Sport could become a way of moving society forward so if a tie is accepted, then this enlightened approach can be appied in other social areas such as politics and war.

  36. Tyro Rex

    fine:

    Wrong Andrew E.

    2009 AFL Grand Final: 2,878,000
    2009 Rugby League: GF: 2,528,000

    From the site – “All people, five-city metro average, 1 January to 31 December 2009, program average.”

    The key here is “five city metro average” – which excludes regional NSW and QLD, which do not take to watching AFL on TV. Also they are two most decentralised states which together comprise about half the country’s population. When you add the regionals, NRL final gets more TV viewers.

  37. Katz

    The key here is “five city metro average” – which excludes regional NSW and QLD, which do not take to watching AFL on TV.

    Huh?

    All along the Murray and some distance into the Riverina, AFL is the only code that NSW viewers watch.

  38. bmitw

    Have to laugh at these NRL/AFL stoushes. NRL’s only purpose as far as I can see is to provide me with retail therapy once a year from winning the office footy tipping contests. And AFL have to change their rules to get any kind of “international” happening at all. 🙂

    The solution for a draw? Extra time.

  39. Katz

    And AFL have to change their rules to get any kind of “international” happening at all. 🙂

    You’re right. As it is now, AFL will never cut it in Wigan.

  40. Fine

    Tyro Rex, can you show me any figures to prove your thesis?

  41. bmitw

    Wigan, Barcelona, Paris, Rio, Rome etc 🙂

    But in all seriousness NRL is dying in the regions due to admin issues and AFL is becoming more popular up to a point. But as a football parent what I see is a generation of kids whose outlook is far more global than that of older fans.

  42. Tyro Rex

    Fine, I don’t need to spend my precious work hours hunting them down. The Site you quoted clearly says “five city average”.

    What game do you think that half of Canberra, Woolongong, Newcastle, Tamworth, Armidale, Grafton, Coffs Harbour, Prt Macquarie, Toowoomba, Townsville, Mackay, Cairns etc all watch?

    Its also been discussed in Crikey.

  43. Fine

    Now now, Tyro, no need to get tetchy. You can find the figures tonight if you want.

  44. Katz

    Barcelona, Paris, Rio, Rome

    Let’s see, those Rugby League teams would be the Barcelona Manuels, the Paris Surrender Monkeys, the Rio Brazilians, and the Roman Cardinals?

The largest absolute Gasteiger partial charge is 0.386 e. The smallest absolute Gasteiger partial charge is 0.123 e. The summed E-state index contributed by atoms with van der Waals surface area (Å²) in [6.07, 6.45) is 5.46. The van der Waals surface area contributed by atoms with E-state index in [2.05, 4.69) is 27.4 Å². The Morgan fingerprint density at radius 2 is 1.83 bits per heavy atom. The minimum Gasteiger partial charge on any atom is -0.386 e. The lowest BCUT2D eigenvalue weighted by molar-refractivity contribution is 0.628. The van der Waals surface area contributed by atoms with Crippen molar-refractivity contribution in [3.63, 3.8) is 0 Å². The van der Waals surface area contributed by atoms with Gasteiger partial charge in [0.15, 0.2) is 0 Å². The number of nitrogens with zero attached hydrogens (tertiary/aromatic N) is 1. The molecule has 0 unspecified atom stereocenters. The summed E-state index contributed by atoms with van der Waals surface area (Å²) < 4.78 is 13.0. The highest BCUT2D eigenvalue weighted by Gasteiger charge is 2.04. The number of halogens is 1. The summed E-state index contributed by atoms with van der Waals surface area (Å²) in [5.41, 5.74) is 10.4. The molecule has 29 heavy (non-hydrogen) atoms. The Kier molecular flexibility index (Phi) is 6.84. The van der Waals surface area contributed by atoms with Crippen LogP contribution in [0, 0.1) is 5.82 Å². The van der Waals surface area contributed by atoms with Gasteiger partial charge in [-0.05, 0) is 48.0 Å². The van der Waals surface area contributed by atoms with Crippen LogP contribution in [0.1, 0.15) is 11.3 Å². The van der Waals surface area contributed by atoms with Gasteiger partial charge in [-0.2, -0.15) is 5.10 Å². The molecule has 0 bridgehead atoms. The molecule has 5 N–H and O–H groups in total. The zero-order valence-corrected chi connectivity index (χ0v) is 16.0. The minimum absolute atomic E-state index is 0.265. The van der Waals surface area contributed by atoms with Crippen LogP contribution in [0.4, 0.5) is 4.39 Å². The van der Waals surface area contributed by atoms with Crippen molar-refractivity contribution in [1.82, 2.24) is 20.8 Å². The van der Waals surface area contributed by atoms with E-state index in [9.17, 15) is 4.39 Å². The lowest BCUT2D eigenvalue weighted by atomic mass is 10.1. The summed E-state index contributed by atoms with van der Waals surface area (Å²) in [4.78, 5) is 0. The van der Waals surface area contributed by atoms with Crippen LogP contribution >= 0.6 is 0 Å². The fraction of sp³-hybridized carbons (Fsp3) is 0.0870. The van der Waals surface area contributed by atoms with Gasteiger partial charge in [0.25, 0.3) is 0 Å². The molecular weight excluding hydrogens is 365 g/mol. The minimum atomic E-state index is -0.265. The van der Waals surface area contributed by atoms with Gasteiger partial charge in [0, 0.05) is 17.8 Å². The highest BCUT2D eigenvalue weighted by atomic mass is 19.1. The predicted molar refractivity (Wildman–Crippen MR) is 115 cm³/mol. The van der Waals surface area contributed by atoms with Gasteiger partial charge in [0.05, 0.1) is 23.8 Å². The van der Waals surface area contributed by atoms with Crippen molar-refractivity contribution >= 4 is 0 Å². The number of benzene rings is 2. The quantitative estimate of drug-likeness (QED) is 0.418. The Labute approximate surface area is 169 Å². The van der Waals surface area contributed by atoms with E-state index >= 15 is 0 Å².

Do they replay their games on Foxtel?

  45. bmitw

    Dear Katz,

    I am an equal opportunity disser. Apart from a nominal attachment to the Roosters dating back to the Russell Fairfax era, I am nowhere near tribal enough to worry about which ugly sister is uglier. But I would like to see St Kilda win next week.

    But isn’t AFL better viewed live anyway? Whereas rugby league has been so altered for TV purposes that it no longer resembles the game it once was.

  46. Fine

    Not to mention regional SA, WA and whole swathes of southern NSW.

  47. Paul Norton

    As I was on the XPT all day Saturday and couldn’t watch the match, I thought it was very obliging of the Collingwood and St Kilda players to play a draw thereby ensuring a reply which I’ll be able to watch.

    On the other hand a part of me can’t resist the temptation to snark about the fact that Collingwood has only improved by one point in 44 years. 😉

    [Fran Barlow will doubtless draw attention to the logical error in the previous sentence.)

  48. Zabeel the Horse

    Efter the Austreluyen Fidirel Iliction end the Ay-if-ill Grend Finel I’m wondirung what wull heppin uf there’s a did heat un the Milbourne Cup thus year.

  49. Katz

    Yes, bmitw, I agree that AFL is best viewed live. TV producers seem to think that unless any shot includes a countable number of nostril hairs it is not a good shot. And most TV commentators content themselves with attempting to describe what is visible on the screen. This is not good sport TV.